Still basking in the glow of the MAPS 3 victory, Mayor Mick Cornett's Jan. 13 State of the City address drew attention to Oklahoma City's original wish list submitted by citizens three years ago. No. 10 on the list? That would be a new NFL stadium, which garnered 65 nominations (along with soccer) on OKC's official " and unscientific " MAPS 3 Web site.
"Well, that would be cool," said Cornett, a former sports broadcaster and columnist for the Gazette. "And I guess we could build one, but there wouldn't be a team to play in it."
Umm, we didn't have an NBA franchise when we build the Ford Center, did we?
"But, seriously, about football and soccer in general," Cornett said, "I will note that MAPS for Kids constructed a new football stadium at Douglass High School, and the 2007 school bond issue has some money to improve Taft and (C.B.) Speegle Stadium."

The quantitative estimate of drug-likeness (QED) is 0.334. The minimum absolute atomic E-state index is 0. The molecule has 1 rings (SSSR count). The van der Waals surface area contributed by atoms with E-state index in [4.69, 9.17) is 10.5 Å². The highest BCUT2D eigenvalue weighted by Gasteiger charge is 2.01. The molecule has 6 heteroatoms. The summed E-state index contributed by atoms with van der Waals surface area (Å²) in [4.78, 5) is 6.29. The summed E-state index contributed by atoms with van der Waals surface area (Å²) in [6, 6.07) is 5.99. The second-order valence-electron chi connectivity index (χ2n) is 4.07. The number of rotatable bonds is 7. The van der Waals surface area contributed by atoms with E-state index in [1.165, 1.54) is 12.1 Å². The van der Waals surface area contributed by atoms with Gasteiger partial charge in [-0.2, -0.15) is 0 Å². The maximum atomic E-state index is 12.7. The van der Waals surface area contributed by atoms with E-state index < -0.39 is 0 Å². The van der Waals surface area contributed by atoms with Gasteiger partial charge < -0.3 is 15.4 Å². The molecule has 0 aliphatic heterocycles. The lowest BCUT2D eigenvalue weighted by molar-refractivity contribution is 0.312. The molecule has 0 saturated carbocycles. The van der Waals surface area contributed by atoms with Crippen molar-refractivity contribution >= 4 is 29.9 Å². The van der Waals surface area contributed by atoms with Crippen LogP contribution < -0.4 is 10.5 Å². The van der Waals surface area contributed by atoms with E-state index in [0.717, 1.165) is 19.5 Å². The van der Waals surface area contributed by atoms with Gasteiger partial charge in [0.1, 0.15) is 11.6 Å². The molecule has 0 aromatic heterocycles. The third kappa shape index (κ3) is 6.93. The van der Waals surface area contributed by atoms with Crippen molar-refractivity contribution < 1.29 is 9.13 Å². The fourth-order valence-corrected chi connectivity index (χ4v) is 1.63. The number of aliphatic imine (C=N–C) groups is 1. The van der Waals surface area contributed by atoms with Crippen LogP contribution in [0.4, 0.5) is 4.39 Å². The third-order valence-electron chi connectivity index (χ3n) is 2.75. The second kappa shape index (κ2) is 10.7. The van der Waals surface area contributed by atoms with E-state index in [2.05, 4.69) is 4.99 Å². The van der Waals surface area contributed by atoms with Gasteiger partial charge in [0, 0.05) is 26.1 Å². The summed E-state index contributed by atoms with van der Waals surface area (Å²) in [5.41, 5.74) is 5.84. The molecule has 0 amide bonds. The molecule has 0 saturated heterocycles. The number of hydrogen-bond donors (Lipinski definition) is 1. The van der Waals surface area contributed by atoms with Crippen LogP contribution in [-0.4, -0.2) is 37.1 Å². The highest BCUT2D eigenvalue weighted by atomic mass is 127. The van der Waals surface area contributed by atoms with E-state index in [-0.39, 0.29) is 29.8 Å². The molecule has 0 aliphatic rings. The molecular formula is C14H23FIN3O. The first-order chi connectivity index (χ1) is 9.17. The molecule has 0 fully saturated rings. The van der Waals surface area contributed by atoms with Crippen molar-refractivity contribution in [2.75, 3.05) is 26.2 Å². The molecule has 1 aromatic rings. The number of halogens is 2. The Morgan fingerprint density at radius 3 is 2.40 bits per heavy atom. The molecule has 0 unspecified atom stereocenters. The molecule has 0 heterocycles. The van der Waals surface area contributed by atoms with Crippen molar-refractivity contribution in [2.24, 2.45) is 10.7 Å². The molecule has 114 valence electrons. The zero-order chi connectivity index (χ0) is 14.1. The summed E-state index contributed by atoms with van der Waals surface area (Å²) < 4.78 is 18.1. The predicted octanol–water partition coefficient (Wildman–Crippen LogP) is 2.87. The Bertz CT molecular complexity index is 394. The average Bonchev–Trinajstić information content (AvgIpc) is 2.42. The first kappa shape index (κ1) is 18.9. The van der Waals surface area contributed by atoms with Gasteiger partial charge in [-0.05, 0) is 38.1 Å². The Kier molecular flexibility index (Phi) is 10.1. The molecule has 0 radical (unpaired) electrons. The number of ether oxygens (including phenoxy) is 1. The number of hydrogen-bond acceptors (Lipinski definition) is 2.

Beginning ideas for Core to Shore unveiled in 2006 included a football stadium in the conceptual drawings. You can see the sketches at www. okc.gov/Planning/coretoshore/visualshistory.html on the Web.
Many would argue OKC has its hands full with one major league franchise with the Oklahoma City Thunder. Just last December, Portfolio.com analyzed which U.S. cities were ready to host more pro franchises, basing the study on each metro area's total personal income.
OKC had a TPI of $49 billion with available personal income listed at just less than $13 billion, compared to a TPI of $552 billion for Los Angeles, which had $203 billion in personal income. Portfolio.com also listed OKC's capacity scores for an NFL franchise at 35. A 100 score represented a strong enough income base to support an NFL team, while scores between 70 and 99 were considered borderline.
Interestingly, OKC had a 95 capacity score for a Major League Soccer franchise. The analysis found the MLS has the largest range of possible expansion options.